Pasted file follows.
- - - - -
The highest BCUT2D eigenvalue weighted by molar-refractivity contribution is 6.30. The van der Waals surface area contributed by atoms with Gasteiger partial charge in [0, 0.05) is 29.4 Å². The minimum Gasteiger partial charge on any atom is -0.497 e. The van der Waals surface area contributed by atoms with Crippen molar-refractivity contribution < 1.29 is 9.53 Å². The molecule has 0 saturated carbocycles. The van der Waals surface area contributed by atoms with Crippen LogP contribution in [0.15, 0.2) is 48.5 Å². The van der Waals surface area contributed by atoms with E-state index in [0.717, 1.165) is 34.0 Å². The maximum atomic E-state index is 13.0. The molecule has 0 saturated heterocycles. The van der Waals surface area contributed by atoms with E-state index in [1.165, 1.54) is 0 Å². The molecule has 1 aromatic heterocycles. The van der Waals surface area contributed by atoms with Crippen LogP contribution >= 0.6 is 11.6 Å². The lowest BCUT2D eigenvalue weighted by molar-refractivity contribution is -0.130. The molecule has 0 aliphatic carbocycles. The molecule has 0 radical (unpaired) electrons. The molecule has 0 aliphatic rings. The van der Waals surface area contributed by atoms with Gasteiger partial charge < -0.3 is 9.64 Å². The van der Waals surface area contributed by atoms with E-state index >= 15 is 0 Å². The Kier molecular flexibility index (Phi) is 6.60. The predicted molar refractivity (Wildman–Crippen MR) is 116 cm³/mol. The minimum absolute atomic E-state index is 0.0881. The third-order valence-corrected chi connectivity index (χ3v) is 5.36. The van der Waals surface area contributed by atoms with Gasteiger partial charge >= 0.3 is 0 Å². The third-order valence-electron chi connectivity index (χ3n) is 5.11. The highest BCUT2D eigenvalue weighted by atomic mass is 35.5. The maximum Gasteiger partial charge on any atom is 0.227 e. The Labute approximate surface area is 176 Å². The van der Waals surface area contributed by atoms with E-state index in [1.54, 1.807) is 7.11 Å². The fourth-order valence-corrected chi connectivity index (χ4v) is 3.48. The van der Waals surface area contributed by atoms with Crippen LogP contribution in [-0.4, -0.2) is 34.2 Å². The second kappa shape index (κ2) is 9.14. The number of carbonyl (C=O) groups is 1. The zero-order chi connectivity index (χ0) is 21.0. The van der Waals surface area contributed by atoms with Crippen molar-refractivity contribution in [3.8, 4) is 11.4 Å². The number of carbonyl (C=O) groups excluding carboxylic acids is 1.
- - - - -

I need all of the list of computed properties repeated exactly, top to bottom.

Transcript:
The highest BCUT2D eigenvalue weighted by molar-refractivity contribution is 6.30. The van der Waals surface area contributed by atoms with Gasteiger partial charge in [0, 0.05) is 29.4 Å². The minimum Gasteiger partial charge on any atom is -0.497 e. The van der Waals surface area contributed by atoms with Crippen molar-refractivity contribution < 1.29 is 9.53 Å². The molecule has 0 saturated carbocycles. The van der Waals surface area contributed by atoms with Crippen LogP contribution in [0.15, 0.2) is 48.5 Å². The van der Waals surface area contributed by atoms with E-state index in [0.717, 1.165) is 34.0 Å². The maximum atomic E-state index is 13.0. The molecule has 0 saturated heterocycles. The van der Waals surface area contributed by atoms with E-state index in [1.165, 1.54) is 0 Å². The molecule has 1 aromatic heterocycles. The van der Waals surface area contributed by atoms with Crippen LogP contribution >= 0.6 is 11.6 Å². The lowest BCUT2D eigenvalue weighted by molar-refractivity contribution is -0.130. The molecule has 0 aliphatic carbocycles. The molecule has 0 radical (unpaired) electrons. The molecule has 0 aliphatic rings. The van der Waals surface area contributed by atoms with Gasteiger partial charge < -0.3 is 9.64 Å². The van der Waals surface area contributed by atoms with E-state index >= 15 is 0 Å². The Kier molecular flexibility index (Phi) is 6.60. The predicted molar refractivity (Wildman–Crippen MR) is 116 cm³/mol. The minimum absolute atomic E-state index is 0.0881. The third-order valence-corrected chi connectivity index (χ3v) is 5.36. The van der Waals surface area contributed by atoms with Gasteiger partial charge >= 0.3 is 0 Å². The third-order valence-electron chi connectivity index (χ3n) is 5.11. The highest BCUT2D eigenvalue weighted by atomic mass is 35.5. The maximum Gasteiger partial charge on any atom is 0.227 e. The Labute approximate surface area is 176 Å². The van der Waals surface area contributed by atoms with E-state index in [1.54, 1.807) is 7.11 Å². The fourth-order valence-corrected chi connectivity index (χ4v) is 3.48. The van der Waals surface area contributed by atoms with Crippen LogP contribution in [-0.4, -0.2) is 34.2 Å². The second kappa shape index (κ2) is 9.14. The number of carbonyl (C=O) groups is 1. The zero-order chi connectivity index (χ0) is 21.0. The van der Waals surface area contributed by atoms with Crippen molar-refractivity contribution in [3.8, 4) is 11.4 Å². The number of carbonyl (C=O) groups excluding carboxylic acids is 1.